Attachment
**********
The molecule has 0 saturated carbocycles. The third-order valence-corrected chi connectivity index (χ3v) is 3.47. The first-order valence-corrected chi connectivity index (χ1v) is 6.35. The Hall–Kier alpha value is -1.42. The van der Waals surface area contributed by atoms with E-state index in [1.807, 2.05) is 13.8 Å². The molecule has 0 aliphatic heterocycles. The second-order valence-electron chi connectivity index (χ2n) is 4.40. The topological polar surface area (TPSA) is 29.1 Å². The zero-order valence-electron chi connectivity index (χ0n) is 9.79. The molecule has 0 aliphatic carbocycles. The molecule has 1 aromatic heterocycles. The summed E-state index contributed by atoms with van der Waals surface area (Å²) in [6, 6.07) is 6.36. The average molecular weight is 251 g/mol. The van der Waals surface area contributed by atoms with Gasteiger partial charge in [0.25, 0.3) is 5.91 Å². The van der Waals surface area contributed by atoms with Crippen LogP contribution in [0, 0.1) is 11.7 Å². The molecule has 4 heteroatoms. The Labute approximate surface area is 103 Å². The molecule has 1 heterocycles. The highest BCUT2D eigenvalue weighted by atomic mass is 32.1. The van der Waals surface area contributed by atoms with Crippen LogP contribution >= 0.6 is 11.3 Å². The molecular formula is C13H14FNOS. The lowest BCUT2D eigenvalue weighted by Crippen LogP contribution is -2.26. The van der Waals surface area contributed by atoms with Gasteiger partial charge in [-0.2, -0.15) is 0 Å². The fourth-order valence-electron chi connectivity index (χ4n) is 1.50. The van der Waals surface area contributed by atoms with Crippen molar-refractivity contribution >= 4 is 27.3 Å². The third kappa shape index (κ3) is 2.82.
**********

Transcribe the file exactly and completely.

The molecule has 0 saturated carbocycles. The third-order valence-corrected chi connectivity index (χ3v) is 3.47. The first-order valence-corrected chi connectivity index (χ1v) is 6.35. The Hall–Kier alpha value is -1.42. The van der Waals surface area contributed by atoms with E-state index in [1.807, 2.05) is 13.8 Å². The molecule has 0 aliphatic heterocycles. The second-order valence-electron chi connectivity index (χ2n) is 4.40. The topological polar surface area (TPSA) is 29.1 Å². The zero-order valence-electron chi connectivity index (χ0n) is 9.79. The molecule has 0 aliphatic carbocycles. The molecule has 1 aromatic heterocycles. The summed E-state index contributed by atoms with van der Waals surface area (Å²) in [6, 6.07) is 6.36. The average molecular weight is 251 g/mol. The van der Waals surface area contributed by atoms with Gasteiger partial charge in [0.25, 0.3) is 5.91 Å². The van der Waals surface area contributed by atoms with Crippen LogP contribution in [0, 0.1) is 11.7 Å². The molecule has 4 heteroatoms. The Labute approximate surface area is 103 Å². The molecule has 1 heterocycles. The highest BCUT2D eigenvalue weighted by atomic mass is 32.1. The van der Waals surface area contributed by atoms with Crippen LogP contribution >= 0.6 is 11.3 Å². The molecular formula is C13H14FNOS. The lowest BCUT2D eigenvalue weighted by Crippen LogP contribution is -2.26. The van der Waals surface area contributed by atoms with Gasteiger partial charge in [-0.2, -0.15) is 0 Å². The fourth-order valence-electron chi connectivity index (χ4n) is 1.50. The van der Waals surface area contributed by atoms with Crippen molar-refractivity contribution >= 4 is 27.3 Å². The third kappa shape index (κ3) is 2.82.